Environmentalists Slam Israel-Jordan Water-Exchange Plan
Jordan Valley – An Israeli plan to supply Jordan with water from the Sea of Galilee via a new pipeline is drawing harsh criticism from environmentalists.
“Israel shouldn’t build an expensive new water pipe. The water should be transferred through the natural route, the Jordan River, in order to revive its wildlife,” Ram Hachmon, one of the protest leaders, told Tazpit .
Hachmon, head of agriculture Kibbutz Degania Bet near the Jordan River, said, “The Israel Water Authority is trying to distract anyone who asks questions. They promise to transfer extra water to the river, but these are empty words and difficult to implement.”
Since Israel and Jordan signed a peace treaty in 1993, Israel has been supplying Jordan with 50 cubic meters of water per year from the Sea of Galilee in northern Israel, which also supplies much of Israel’s fresh water.
According to the plan, which will be hammered out over the next few weeks, Israel will build a new pipeline to supply more water in exchange for desalinated water from a Jordanian facility near Aqaba in the South.
The plan, supported by the Israel Water Authority and the Ministry of Environmental Protection, received hundreds of official objections. “Many environmentalist movements joined us, objecting to the plan and issuing press announcements,” Hachmon told Tazpit.
The Israeli authorities delegated the task of transferring the water to Mekorot, Israel’s national water company. Hachmon complained that “because Mekorot deals with pipes, they chose to stick to what they know and ignore the Jordan River’s dire situation.”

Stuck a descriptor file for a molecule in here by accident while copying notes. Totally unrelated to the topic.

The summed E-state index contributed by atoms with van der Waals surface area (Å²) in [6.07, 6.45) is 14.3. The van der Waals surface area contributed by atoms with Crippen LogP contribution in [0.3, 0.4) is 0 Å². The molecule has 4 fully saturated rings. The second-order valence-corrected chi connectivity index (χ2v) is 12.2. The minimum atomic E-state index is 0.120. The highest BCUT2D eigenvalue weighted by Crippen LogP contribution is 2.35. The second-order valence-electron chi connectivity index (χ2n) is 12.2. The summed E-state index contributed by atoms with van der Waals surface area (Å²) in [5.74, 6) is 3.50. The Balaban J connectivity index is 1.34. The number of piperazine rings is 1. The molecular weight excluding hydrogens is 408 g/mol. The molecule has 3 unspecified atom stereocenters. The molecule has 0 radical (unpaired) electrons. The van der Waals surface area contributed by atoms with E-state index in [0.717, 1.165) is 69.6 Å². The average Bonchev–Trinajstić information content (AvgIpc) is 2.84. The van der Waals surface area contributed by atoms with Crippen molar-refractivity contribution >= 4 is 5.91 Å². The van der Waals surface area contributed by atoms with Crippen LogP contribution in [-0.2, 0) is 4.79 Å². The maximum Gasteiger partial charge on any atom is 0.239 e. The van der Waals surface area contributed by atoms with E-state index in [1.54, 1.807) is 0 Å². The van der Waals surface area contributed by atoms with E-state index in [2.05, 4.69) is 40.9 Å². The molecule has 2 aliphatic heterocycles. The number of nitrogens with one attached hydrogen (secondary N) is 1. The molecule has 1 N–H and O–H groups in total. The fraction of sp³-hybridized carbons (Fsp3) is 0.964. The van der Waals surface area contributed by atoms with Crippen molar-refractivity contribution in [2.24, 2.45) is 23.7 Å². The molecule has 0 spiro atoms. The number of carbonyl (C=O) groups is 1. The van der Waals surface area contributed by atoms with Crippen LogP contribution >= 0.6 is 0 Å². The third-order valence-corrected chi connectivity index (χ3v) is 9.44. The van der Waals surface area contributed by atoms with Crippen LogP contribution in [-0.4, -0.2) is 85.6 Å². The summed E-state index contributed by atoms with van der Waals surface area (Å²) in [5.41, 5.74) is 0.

“We prepared an alternative plan and presented it to the authorities, but Mekorot object to it,” he said. “They want to lead the plan because of the large amount of money involved.”
A spokesperson from the Water Authority commented to Tazpit: “We place much importance on rehabilitating the Jordan River. Israel has invested hundreds of millions of shekels in a variety of projects to clean the Jordan River, increase the river’s fresh water allocation, and decrease its brackish water allocation. We currently release 10 million cubic meters of water per year from the Sea of Galilee, and this figure will gradually increase to 30 million, in order to achieve ecological rehabilitation and tourism development.”
The Ministry of Environmental Protection responded to Tazpit: “We have been involved in the plan from the beginning. Our position is that the water pipe can and should be built, to provide water to the Hashemite Kingdom. Independently, action should and is being taken to expand the river’s water allocation, but the issue isn’t connected to the pipe.”